By using this site, you agree to our updated Privacy Policy and our Terms of Use. Manage your Cookies Settings.
440,617 Members | 1,166 Online
Bytes IT Community
+ Ask a Question
Need help? Post your question and get tips & solutions from a community of 440,617 IT Pros & Developers. It's quick & easy.

Advice on Project

P: n/a
Hello,
This isn't exactly a C programming question, but i figured experienced
C programmers would offer the best response.
My boss wants a program developed that reads from ANY
device(peripheral) over a serial/usb/tin can/etc. connection. I've
tried convincing him it needs to be more specific (develop a driver
for ONE device and go from there) but to no avail, I would like
somebody else's professional opinion of why this is not attainable, or
just comments/convincing arguments.
Thank You
Nov 14 '05 #1
Share this Question
Share on Google+
11 Replies


P: n/a

"Milton" <fo*******@hotmail.com> wrote

This isn't exactly a C programming question, but i figured experienced
C programmers would offer the best response.
My boss wants a program developed that reads from ANY
device(peripheral) over a serial/usb/tin can/etc. connection. I've
tried convincing him it needs to be more specific (develop a driver
for ONE device and go from there) but to no avail, I would like
somebody else's professional opinion of why this is not attainable, or
just comments/convincing arguments.

This question is very platform-specific. If your platform abstracts devices,
let's say handles them as files, then you can write a program that can read
from any device. However this may not be too useful, for instance a video
camera will give a huge amount of data that is inherently two dimensional, a
morse key will just give a trickle of data that is essentially analogue,
though digitised for the computer. You can dump the data in hex format to
the screen, but actually writing one routine that will do something useful
with these two sources is very tricky.

If the platform doesn't abstract devices, the you will need a separate
interface to each one. Since the program must handle any device, you will
need facilities for loading a video device driver for the video camera, a
morse driver for the morse code key, and so on. This is not inherently
impossible (operating systems do just that) but it is a very tricky bit of
programming requiring deep knowledge of the platform internals.
Nov 14 '05 #2

P: n/a
kal
fo*******@hotmail.com (Milton) wrote in message news:<9d**************************@posting.google. com>...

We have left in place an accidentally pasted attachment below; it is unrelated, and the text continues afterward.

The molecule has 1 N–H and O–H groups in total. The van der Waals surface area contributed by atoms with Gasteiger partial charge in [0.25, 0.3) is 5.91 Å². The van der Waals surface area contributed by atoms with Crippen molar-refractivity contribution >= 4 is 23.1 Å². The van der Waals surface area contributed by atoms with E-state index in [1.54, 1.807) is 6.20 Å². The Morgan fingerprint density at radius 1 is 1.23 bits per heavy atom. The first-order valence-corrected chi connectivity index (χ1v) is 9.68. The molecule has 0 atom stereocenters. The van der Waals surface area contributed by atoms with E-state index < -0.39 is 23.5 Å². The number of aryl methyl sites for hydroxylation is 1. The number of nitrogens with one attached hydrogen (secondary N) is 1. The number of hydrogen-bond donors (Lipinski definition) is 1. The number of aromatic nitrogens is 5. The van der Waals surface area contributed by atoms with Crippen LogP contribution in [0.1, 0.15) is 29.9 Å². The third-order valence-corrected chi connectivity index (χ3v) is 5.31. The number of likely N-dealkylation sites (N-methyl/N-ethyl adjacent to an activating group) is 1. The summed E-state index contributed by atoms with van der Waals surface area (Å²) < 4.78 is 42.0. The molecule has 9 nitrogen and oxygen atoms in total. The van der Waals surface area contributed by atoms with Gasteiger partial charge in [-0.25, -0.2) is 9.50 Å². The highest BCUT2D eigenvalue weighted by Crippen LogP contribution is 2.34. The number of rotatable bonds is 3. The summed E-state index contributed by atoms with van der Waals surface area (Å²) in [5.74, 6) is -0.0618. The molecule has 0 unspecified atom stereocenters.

Hello,
This isn't exactly a C programming question, but i figured experienced
C programmers would offer the best response.
My boss wants a program developed that reads from ANY
device(peripheral) over a serial/usb/tin can/etc. connection. I've
tried convincing him it needs to be more specific (develop a driver
for ONE device and go from there) but to no avail, I would like
somebody else's professional opinion of why this is not attainable, or
just comments/convincing arguments.
Thank You


You are paraphrasing what your boss told you. you have omitted
substantial but relevant details of the problem at hand.

The program given below reads from ANY peripheral device.
In fact it reads from ALL the devices. It also reads from
devices attached to other computers within a hundred yards.

#include <assert.h>
#include <complex.h>
#include <ctype.h>
#include <errno.h>
#include <fenv.h>
#include <float.h>
#include <inttypes.h>
#include <iso646.h>
#include <limits.h>
#include <locale.h>
#include <math.h>
#include <setjmp.h>
#include <signal.h>
#include <stdarg.h>
#include <stdbool.h>
#include <stddef.h>
#include <stdint.h>
#include <stdio.h>
#include <stdlib.h>
#include <string.h>
#include <tgmath.h>
#include <time.h>
#include <wchar.h>
#include <wctype.h>

int main(){for(;;)fgetc(stdin);return 0;}
Nov 14 '05 #3

P: n/a
kal wrote:
.... snip ...
The program given below reads from ANY peripheral device.
In fact it reads from ALL the devices. It also reads from
devices attached to other computers within a hundred yards.


.... snip foolish code ...

Don't give such silly advice without clearly indicating it is
meant in jest. Some dewey eyed newbie might take you seriously.

--
Chuck F (cb********@yahoo.com) (cb********@worldnet.att.net)
Available for consulting/temporary embedded and systems.
<http://cbfalconer.home.att.net> USE worldnet address!
Nov 14 '05 #4

P: n/a

"kal" <k_*****@yahoo.com> wrote in message
news:a5**************************@posting.google.c om...
fo*******@hotmail.com (Milton) wrote in message

news:<9d**************************@posting.google. com>...
Hello,
This isn't exactly a C programming question, but i figured experienced
C programmers would offer the best response.